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I have a bunch of xml files that I'm trying to process in parallel. My scala code (2.9.2) using future starts out fine but ends up eating up nearly 100% of the 32G I have on my machine. This doesn't happen when I do this sequentially so my guess is there's something wrong with garbage collection in using scala futures.

Here's a stripped down version of my code. Can anyone tell me what's wrong?

val filenameGroups = someStringListOfFilepaths.grouped(1000).toStream
val tasks = filenameGroups.map {
  fg =>
    scala.actors.Futures.future {
      val parser = new nu.xom.Builder() // I'm using nu.xom. Not sure it matters.
      fg.map {
        path => {
          val doc = parser.build(new java.io.File(path))
          val result = doc.query(some xpath query)
          result
        }
      }.toList
    }
}

val pairs = tasks.par.flatMap(_.apply)

ETA: Ok, I solved this but I still have no idea why this makes a difference.

I abstracted most of the code in the inner loops then reran it. And pulled out the parser instantiation from future. Memory usage now stays flat at a decent 17%. Does anybody have any idea why this would make a difference?

Here's a simplified version of what I did:

def process(arglist...) = yada

val tasks = filenameGroups.map {
  fg =>
    val parser = new nu.xom.Builder()
    scala.actors.Futures.future {
      process(fg, parser)
    }
}

val pairs = tasks.par.flatMap(_.apply)
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How many files you want to process concurrently? It seems like you have at least thousands of them. Loading thousands of XML files into memory will quickly eat up your whole RAM. Doing this sequentially basically reads file, processes it and it's eligible for garbage collection. –  Tomasz Nurkiewicz Oct 16 '12 at 19:02
    
@TomaszNurkiewicz I want to process as many as possible and I have 200K files. I just assumed scala futures would be smart and only create 8 (or however many processors you have) future instances so I only have 8 xml docs in memory at a time. –  JasonMond Oct 16 '12 at 19:11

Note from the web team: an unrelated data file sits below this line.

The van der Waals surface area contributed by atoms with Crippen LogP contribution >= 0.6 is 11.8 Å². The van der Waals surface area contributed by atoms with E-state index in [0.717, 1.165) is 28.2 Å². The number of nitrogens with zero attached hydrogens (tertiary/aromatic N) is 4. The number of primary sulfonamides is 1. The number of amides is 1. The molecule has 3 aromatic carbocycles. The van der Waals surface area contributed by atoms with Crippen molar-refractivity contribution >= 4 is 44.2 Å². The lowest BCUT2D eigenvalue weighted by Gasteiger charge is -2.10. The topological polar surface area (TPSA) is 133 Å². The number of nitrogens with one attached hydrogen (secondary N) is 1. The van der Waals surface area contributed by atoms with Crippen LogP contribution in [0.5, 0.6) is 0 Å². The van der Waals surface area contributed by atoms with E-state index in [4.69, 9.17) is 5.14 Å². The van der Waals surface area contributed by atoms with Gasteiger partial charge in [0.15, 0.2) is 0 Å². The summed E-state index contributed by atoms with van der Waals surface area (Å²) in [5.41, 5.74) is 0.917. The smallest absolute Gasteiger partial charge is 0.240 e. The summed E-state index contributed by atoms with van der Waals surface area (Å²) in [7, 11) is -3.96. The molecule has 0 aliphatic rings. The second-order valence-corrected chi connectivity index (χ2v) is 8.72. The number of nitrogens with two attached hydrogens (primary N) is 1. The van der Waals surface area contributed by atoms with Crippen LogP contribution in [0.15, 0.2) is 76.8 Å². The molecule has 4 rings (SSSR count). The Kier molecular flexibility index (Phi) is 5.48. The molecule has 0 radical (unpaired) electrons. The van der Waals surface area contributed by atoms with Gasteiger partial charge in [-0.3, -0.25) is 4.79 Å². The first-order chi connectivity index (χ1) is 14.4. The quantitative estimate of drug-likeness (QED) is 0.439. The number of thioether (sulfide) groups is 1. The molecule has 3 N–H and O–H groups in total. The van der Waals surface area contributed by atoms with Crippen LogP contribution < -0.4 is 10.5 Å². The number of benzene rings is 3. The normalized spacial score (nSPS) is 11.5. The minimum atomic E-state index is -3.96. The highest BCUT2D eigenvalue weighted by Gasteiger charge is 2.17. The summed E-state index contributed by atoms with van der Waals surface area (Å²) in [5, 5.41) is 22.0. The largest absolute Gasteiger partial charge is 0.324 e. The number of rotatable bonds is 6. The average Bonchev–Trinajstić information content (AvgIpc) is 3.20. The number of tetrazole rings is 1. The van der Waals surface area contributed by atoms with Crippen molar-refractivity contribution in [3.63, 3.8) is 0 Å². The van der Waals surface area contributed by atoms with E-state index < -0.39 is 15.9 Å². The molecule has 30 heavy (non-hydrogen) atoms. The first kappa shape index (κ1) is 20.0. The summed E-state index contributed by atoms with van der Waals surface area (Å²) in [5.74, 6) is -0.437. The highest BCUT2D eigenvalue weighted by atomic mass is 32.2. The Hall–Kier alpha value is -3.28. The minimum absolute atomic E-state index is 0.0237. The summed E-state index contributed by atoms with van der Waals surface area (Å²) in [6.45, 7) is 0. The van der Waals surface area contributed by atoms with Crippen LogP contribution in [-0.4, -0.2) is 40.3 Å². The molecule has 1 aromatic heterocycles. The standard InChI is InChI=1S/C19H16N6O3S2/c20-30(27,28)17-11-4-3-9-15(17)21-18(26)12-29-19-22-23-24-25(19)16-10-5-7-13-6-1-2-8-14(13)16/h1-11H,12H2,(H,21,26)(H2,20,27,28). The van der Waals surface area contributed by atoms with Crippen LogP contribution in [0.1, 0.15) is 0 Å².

1 Answer 1

Futures can't really predict how many threads you want or how much memory your computations will take, so it's generally your responsibility to put appropriately serialized computations inside a modest number of futures. In particular, if you are on an 8 core machine, you probably don't want to group much smaller than someStringListOfFilepaths.length/8 (less if your files are so large that you can't have 8 in memory at once). You can use the standard Java trick of inspecting the number of cores, covered on SO and many other places, if you want to scale it per machine without having to think about it. (Might want to inspect Runtime.getRuntime.maxMemory also in that case, just in case you're on a machine with lots of cores and not much RAM (or not much allocated for the VM).)

(Incidentally, in your minimal example there's both laziness and futures, but the laziness doesn't do anything for you. Futures are already not running when created, so delaying the instantiation of the futures probably doesn't help you any.)

Also, note that if you have 200k files, you will end up with 200k results, and depending on how large a result is, that could eat up a lot of memory. Probably not 32G, but who knows what's in the files?

share|improve this answer
    
I've run this code sequentially and it never hits more than 5% memory use. Also, at your recommendation, I tried upping the group sizes to 30K. It still ends up hitting almost 100% memory use. –  JasonMond Oct 16 '12 at 20:24
    
@JasonMond - What if you run all the files in one group? That is, what if it's sequential after all but just wrapped in a future? I wonder whether the parallel thing and futures is a red herring, and it's actually something about your fg.map with a grouped stream? –  Rex Kerr Oct 16 '12 at 22:43
1  
Isn't it that Stream is memoized and he keeps a reference to the head (tasks) –  Viktor Klang Oct 17 '12 at 0:22
    
@ViktorKlang Yup, turns out it was because I was using stream. The input was actually an iterable so I converted it to stream to be able to use the parallel collection. Wrong idea. Changing the input iterable to a list fixed everything. –  JasonMond Oct 17 '12 at 13:47

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